apology. Also, all someone needs is your
password and they could break into your account, perhaps this is even easier
than breaking into your house.
- Web accounts vs web wallets. Most of these sites don’t actually store your
bitcoin separately from others. Instead,
they keep track of the bitcoin you have in your account, and store them in
central pools. Try it – go to one of
these sites and look for the single bitcoin address that holds all of the
bitcoin you have in that address. If
they are holding your currency in a pool, again the possibility exists of
something going wrong.
These sites are run by companies which may or may not be well funded,
and it’s possible they could go out of business. What happens to your bitcoin
then? They’re locked in some address that’s owned by the business. Are you technically a creditor of a company
that holds your bitcoin and goes bankrupt? I don’t think this is really clear.
At one point, the US government made it difficult for people to get
their money out of exchanges like Mt. Gox, so it could be a tricky situation
when you use these sites to store your bitcoin, then you sell some of it.
- Scams. In another well known example, there was
a website in China where people deposited bitcoin in web wallets, and the
people who setup the site decided to just take the bitcoin and run with
Unfortunately, there is no FDIC (Federal Deposit Insurance
Corporation) for bitcoin. At least not yet. After all we didn’t have FDIC until so many banks went belly up in the
So, having bitcoin on your hard-drive is kind of like having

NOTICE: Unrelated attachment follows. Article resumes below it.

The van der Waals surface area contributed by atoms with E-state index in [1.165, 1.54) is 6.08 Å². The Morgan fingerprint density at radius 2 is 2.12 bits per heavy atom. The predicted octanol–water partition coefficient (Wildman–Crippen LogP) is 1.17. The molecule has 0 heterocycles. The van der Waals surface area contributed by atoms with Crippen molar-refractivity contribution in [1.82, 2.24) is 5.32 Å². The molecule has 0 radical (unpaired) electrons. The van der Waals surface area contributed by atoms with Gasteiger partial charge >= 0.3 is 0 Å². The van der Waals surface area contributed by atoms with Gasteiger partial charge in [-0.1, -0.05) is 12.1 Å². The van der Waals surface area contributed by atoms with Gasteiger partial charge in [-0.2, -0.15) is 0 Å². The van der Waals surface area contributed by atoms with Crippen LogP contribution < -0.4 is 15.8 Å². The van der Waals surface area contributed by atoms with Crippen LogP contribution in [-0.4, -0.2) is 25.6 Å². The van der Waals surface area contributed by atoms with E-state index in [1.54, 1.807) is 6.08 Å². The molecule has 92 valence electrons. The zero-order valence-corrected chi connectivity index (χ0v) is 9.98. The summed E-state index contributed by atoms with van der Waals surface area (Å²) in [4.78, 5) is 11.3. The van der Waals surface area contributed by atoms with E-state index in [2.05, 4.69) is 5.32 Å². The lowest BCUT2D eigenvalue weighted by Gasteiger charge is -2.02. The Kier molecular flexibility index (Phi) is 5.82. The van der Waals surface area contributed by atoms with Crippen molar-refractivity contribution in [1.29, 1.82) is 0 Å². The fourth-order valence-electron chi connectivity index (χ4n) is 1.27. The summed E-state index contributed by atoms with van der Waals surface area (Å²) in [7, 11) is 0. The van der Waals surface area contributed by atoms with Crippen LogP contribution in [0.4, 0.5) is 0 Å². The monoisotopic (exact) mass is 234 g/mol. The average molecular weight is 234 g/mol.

cash under your mattress.
bitcoin in online accounts is kind of like putting your money in banks before
the Great Depression.
So, again I ask, where should you store your bitcoin?
The right answer, for now anyways, is nowhere.
Or rather, everywhere.
To be more specific, don’t store it in just one place or one
type of wallet/account.
In a fault tolerant system, one part of the system can go
down, but the others can keep going. An old trick used by those with lots of
money when FDIC only insured up to $100K per account was to have different
accounts in different banks, each with $100k in them.
I came upon this solution of spreading out my bitcoin by
chance, since I ended up buying bitcoin on different sites.
My plan was to transfer all the bitcoin to my
hard-drive, but then as I thought about it I realized having a significant
amount of bitcoin on one hard-drive, even with a backup, is probably not the
best idea, so I left small amounts on various sites and even transferred from
my hard drive to some web wallets.
As more and more people see bitcoin as an asset class
to store your savings, just
like stocks and bonds, it’s bound to be regulated in some ways (maybe even with something along the lines of an FDIC).
But today, it’s still the wild wild west, and
my advice is, don’t put all your bitcoin eggs in one basket!
Labels: asset class, bitcoin, bitcoin exchange, btc, coinbase, cryptocurrency, FDIC, hacking, local bit coins, mt. gox, savings, scam, Venture Capital